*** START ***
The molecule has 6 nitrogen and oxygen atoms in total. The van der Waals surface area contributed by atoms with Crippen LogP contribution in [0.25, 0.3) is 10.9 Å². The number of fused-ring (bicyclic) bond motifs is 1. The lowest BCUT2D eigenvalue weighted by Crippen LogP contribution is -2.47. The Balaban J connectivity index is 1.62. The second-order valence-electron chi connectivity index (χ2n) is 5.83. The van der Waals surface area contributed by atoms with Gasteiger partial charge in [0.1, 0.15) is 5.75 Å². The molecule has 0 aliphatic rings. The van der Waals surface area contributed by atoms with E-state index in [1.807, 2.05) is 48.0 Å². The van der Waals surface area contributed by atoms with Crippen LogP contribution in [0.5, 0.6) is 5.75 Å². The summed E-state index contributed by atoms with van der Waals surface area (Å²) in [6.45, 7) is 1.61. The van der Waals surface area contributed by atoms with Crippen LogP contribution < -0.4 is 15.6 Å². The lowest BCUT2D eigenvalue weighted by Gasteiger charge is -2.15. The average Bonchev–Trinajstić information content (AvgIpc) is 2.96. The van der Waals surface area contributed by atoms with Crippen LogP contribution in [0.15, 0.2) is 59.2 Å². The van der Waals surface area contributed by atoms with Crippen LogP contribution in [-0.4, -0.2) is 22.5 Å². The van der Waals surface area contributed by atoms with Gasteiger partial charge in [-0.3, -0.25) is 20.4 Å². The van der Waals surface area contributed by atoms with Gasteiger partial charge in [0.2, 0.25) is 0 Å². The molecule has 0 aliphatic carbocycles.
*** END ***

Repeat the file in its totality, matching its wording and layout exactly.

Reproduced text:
The molecule has 6 nitrogen and oxygen atoms in total. The van der Waals surface area contributed by atoms with Crippen LogP contribution in [0.25, 0.3) is 10.9 Å². The number of fused-ring (bicyclic) bond motifs is 1. The lowest BCUT2D eigenvalue weighted by Crippen LogP contribution is -2.47. The Balaban J connectivity index is 1.62. The second-order valence-electron chi connectivity index (χ2n) is 5.83. The van der Waals surface area contributed by atoms with Gasteiger partial charge in [0.1, 0.15) is 5.75 Å². The molecule has 0 aliphatic rings. The van der Waals surface area contributed by atoms with E-state index in [1.807, 2.05) is 48.0 Å². The van der Waals surface area contributed by atoms with Crippen LogP contribution in [0.5, 0.6) is 5.75 Å². The summed E-state index contributed by atoms with van der Waals surface area (Å²) in [6.45, 7) is 1.61. The van der Waals surface area contributed by atoms with Crippen LogP contribution < -0.4 is 15.6 Å². The lowest BCUT2D eigenvalue weighted by Gasteiger charge is -2.15. The average Bonchev–Trinajstić information content (AvgIpc) is 2.96. The van der Waals surface area contributed by atoms with Crippen LogP contribution in [0.15, 0.2) is 59.2 Å². The van der Waals surface area contributed by atoms with Crippen LogP contribution in [-0.4, -0.2) is 22.5 Å². The van der Waals surface area contributed by atoms with Gasteiger partial charge in [-0.3, -0.25) is 20.4 Å². The van der Waals surface area contributed by atoms with Gasteiger partial charge in [0.2, 0.25) is 0 Å². The molecule has 0 aliphatic carbocycles.